Joel Steinger, the former owner of Mutual Benefits Corporation, once the largest life settlement/traded life policy firm in the world, this week entered a plea of guilty to a fraud count in his 2008 criminal case, bringing to an end a decade of indictments against executives and staff at the closed company, which was closed down by regulators, and found to be a billion dollar Ponzi scheme.
The other 25 counts pending against defendant Steinger are to be dismissed, under the plea agreement, in which he admitted that he doctored the life expectancies issued to investors, misled his victims, and orchestrated the massive Ponzi scheme, in which losses are estimated to be $800m, to cover insurance premiums, and to refund money to unhappy investors, while taking $15m out of the company. The Eleventh Circuit Court of Appeals held, in a case involving Mutual Benefits, that life settlements constituted securities, and were required to be registered with the Securities & Exchange Commission.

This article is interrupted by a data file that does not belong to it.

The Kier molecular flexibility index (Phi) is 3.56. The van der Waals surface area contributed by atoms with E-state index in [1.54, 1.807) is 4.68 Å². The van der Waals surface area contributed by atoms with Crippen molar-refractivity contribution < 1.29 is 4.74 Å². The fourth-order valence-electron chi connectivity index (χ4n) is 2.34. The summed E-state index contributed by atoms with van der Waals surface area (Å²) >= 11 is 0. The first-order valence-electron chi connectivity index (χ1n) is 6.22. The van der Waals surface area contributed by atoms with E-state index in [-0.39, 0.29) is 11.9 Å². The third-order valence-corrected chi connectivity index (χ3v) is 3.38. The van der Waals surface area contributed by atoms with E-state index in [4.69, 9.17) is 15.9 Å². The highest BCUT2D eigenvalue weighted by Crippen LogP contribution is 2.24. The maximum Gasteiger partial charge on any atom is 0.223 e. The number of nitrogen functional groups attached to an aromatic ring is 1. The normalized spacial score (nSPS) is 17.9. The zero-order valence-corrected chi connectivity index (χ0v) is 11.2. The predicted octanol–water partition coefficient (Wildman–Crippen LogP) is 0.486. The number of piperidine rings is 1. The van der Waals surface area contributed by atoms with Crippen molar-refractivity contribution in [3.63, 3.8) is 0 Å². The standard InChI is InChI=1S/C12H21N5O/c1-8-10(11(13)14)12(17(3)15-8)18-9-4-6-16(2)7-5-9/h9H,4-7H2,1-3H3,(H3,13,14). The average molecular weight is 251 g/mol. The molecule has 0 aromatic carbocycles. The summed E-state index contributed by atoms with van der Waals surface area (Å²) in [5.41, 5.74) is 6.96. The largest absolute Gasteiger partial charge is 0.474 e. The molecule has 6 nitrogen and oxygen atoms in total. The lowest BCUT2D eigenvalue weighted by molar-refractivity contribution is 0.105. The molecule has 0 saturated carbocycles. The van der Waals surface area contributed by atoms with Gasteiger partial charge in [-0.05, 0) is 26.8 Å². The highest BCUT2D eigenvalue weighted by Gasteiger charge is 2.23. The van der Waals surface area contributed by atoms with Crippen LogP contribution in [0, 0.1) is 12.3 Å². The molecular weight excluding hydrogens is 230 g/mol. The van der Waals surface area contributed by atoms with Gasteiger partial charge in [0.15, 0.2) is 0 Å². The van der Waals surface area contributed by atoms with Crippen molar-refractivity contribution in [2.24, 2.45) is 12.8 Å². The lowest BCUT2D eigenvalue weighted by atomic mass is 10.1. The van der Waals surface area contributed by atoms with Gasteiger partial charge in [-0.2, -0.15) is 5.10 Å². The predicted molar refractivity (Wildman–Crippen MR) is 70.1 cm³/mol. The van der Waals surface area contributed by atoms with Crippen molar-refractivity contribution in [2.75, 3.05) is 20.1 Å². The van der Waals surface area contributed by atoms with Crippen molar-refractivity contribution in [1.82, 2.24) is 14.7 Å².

The Mutual Benefits scandal gave the life settlements industry a black eye, from which many observers believe it has still not recovered. Sentencing is set for June 6; the Plea Agreement recites that he faces consecutive 20 year sentences, and a minimum 10 year sentence, for committing an additional crime while out on bond. Steinger, who is disabled due to a chronic back injury, has been in custody, under medical care, for the past eighteen months.
The company's trustee, Fort Lauderdale attorney Anthony Livoti, is scheduled to be sentenced next week. He was convicted by a jury in 2013 on multiple counts, including money laundering, and could receive life in prison. The firm's outside counsel, Michael McNerney, is currently serving a five-year sentence.